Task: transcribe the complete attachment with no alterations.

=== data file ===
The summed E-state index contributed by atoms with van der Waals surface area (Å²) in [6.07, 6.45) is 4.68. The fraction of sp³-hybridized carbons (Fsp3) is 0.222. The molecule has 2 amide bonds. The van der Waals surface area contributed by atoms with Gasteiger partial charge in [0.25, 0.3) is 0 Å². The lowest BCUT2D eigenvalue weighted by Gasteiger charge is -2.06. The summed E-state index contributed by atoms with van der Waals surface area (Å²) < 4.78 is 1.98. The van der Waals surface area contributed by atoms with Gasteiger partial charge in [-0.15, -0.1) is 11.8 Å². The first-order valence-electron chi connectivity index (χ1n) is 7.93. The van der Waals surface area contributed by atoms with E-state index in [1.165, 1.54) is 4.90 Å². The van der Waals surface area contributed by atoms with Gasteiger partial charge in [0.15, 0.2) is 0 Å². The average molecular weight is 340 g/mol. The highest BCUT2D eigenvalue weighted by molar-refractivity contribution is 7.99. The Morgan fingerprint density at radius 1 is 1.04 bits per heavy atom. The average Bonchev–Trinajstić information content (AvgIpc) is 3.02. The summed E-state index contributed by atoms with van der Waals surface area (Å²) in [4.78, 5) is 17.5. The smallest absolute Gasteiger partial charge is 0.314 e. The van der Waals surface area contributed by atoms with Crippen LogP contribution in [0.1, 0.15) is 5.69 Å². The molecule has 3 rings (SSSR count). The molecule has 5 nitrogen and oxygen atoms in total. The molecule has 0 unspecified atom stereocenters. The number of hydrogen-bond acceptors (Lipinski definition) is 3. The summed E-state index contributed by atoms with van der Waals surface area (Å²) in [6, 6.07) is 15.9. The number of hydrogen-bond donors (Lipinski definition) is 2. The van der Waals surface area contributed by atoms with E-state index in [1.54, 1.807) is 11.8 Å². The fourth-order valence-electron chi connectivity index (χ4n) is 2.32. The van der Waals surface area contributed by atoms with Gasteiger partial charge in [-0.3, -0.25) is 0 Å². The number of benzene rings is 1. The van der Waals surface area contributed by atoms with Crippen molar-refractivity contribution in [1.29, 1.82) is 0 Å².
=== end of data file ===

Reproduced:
The summed E-state index contributed by atoms with van der Waals surface area (Å²) in [6.07, 6.45) is 4.68. The fraction of sp³-hybridized carbons (Fsp3) is 0.222. The molecule has 2 amide bonds. The van der Waals surface area contributed by atoms with Gasteiger partial charge in [0.25, 0.3) is 0 Å². The lowest BCUT2D eigenvalue weighted by Gasteiger charge is -2.06. The summed E-state index contributed by atoms with van der Waals surface area (Å²) < 4.78 is 1.98. The van der Waals surface area contributed by atoms with Gasteiger partial charge in [-0.15, -0.1) is 11.8 Å². The first-order valence-electron chi connectivity index (χ1n) is 7.93. The van der Waals surface area contributed by atoms with E-state index in [1.165, 1.54) is 4.90 Å². The van der Waals surface area contributed by atoms with Gasteiger partial charge in [0.15, 0.2) is 0 Å². The average molecular weight is 340 g/mol. The highest BCUT2D eigenvalue weighted by molar-refractivity contribution is 7.99. The Morgan fingerprint density at radius 1 is 1.04 bits per heavy atom. The average Bonchev–Trinajstić information content (AvgIpc) is 3.02. The summed E-state index contributed by atoms with van der Waals surface area (Å²) in [4.78, 5) is 17.5. The smallest absolute Gasteiger partial charge is 0.314 e. The van der Waals surface area contributed by atoms with Crippen LogP contribution in [0.1, 0.15) is 5.69 Å². The molecule has 3 rings (SSSR count). The molecule has 5 nitrogen and oxygen atoms in total. The molecule has 0 unspecified atom stereocenters. The number of hydrogen-bond acceptors (Lipinski definition) is 3. The summed E-state index contributed by atoms with van der Waals surface area (Å²) in [6, 6.07) is 15.9. The number of hydrogen-bond donors (Lipinski definition) is 2. The van der Waals surface area contributed by atoms with E-state index in [1.54, 1.807) is 11.8 Å². The fourth-order valence-electron chi connectivity index (χ4n) is 2.32. The van der Waals surface area contributed by atoms with Gasteiger partial charge in [-0.3, -0.25) is 0 Å². The number of benzene rings is 1. The van der Waals surface area contributed by atoms with Crippen molar-refractivity contribution in [1.29, 1.82) is 0 Å².